A musical tone consists of multiple overlapping sine-waves oscillating at varying rates. This motion graphic represents isolated frequencies and rhythmic patterns as composed by Ryan York’s “If I Am This Forest”. Of particular interest is the swell beginning at 0:45, and multiple simultaneous frequencies which form the single melodic vocal line at 2:05.Musical spectrum analysis | Jon-Kyle
“The film visualizes what’s said to be the most accurate model for measuring the expansion of the universe. The model, produced at the International Centre for Radio Astronomy Research (ICRAR), in Australia, is based off of the Hubble constant and a massive trove of data on galaxies called the 6dF Galaxy Survey.”
via: Fast Company
“Plenty of robots can fly — but none can fly like a real bird. That is, until Markus Fischer and his team at Festo built SmartBird, a large, lightweight robot, modeled on a seagull, that flies by flapping its wings.”
*Amazing to think that for thousands of years, humans have been facinated with bird flight and failed in numerous attempts to mimic it. Until now.
A few months ago, Waze made a slick video of a day of L.A. traffic, showing where people were driving and where they were getting congested. Now, they’ve made new videos (with the help of the Gray Area Foundation for the Arts) for other, more far-flung cities: Paris, Rome, and Tel Aviv.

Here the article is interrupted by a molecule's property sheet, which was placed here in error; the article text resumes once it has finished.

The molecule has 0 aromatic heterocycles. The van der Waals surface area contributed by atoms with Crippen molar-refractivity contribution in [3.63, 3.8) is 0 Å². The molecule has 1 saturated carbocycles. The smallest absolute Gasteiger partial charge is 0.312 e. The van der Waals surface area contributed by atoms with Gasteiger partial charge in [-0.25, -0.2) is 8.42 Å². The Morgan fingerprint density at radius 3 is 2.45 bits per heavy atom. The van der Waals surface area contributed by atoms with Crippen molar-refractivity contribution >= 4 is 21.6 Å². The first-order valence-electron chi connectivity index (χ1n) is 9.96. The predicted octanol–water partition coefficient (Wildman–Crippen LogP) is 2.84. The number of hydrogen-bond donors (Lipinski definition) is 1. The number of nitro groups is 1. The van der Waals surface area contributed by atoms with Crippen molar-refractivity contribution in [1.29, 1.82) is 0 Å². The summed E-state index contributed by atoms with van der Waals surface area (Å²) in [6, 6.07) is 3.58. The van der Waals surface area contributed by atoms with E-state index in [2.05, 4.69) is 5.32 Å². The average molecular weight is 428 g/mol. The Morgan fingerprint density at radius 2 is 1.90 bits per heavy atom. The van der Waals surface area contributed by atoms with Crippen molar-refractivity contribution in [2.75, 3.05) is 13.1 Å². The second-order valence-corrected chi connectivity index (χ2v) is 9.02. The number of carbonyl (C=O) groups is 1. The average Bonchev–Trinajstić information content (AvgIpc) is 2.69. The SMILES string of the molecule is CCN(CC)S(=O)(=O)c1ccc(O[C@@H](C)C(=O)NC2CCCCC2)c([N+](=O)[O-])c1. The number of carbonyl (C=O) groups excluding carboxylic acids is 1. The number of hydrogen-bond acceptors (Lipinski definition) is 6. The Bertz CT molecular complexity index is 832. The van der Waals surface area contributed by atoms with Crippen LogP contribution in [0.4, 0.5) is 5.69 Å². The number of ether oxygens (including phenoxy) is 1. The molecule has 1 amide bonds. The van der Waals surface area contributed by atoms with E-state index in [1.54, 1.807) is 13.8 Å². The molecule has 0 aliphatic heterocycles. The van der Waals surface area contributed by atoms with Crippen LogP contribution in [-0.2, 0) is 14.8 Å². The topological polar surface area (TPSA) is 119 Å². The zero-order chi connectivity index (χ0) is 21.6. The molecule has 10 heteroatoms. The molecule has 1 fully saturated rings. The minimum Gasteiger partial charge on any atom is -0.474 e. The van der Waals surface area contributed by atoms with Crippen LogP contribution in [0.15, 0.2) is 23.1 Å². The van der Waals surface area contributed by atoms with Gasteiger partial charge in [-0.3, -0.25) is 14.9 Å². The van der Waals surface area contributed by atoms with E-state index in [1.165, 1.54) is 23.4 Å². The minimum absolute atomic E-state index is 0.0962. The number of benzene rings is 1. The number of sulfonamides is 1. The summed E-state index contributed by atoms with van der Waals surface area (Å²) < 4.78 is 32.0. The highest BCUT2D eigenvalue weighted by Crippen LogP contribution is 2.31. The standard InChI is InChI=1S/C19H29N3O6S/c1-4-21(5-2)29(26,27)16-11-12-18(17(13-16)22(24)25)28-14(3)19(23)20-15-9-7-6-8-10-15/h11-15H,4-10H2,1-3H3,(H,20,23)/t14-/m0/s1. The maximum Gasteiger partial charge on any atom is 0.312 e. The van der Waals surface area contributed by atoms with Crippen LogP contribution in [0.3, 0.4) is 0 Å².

In these videos, each lit-up line represents a car trip. The lines burst with purple when there is traffic, and other colored bars rise above when various alerts are activated, like for police or hazards. In Paris, you can see the main ring road around the center city is in constant use, while one corridor through the city also becomes quite congested, especially at rush hour.
via: Fast Company (see more videos by clicking on the link)
“American artist Janet Echelman reshapes urban airspace with monumental, fluidly moving sculpture that responds to environmental forces including wind, water, and sunlight. Exploring the potential of unlikely materials, from fishing net to atomized water particles, Echelman combines ancient craft with cutting-edge technology to create her permanent sculpture at the scale of buildings. Experiential in nature, the result is sculpture that shifts from being an object you look at, to something you can get lost in.”
“Connected is a dance piece about art itself - viewed from shifting perspectives - and a work in two parts.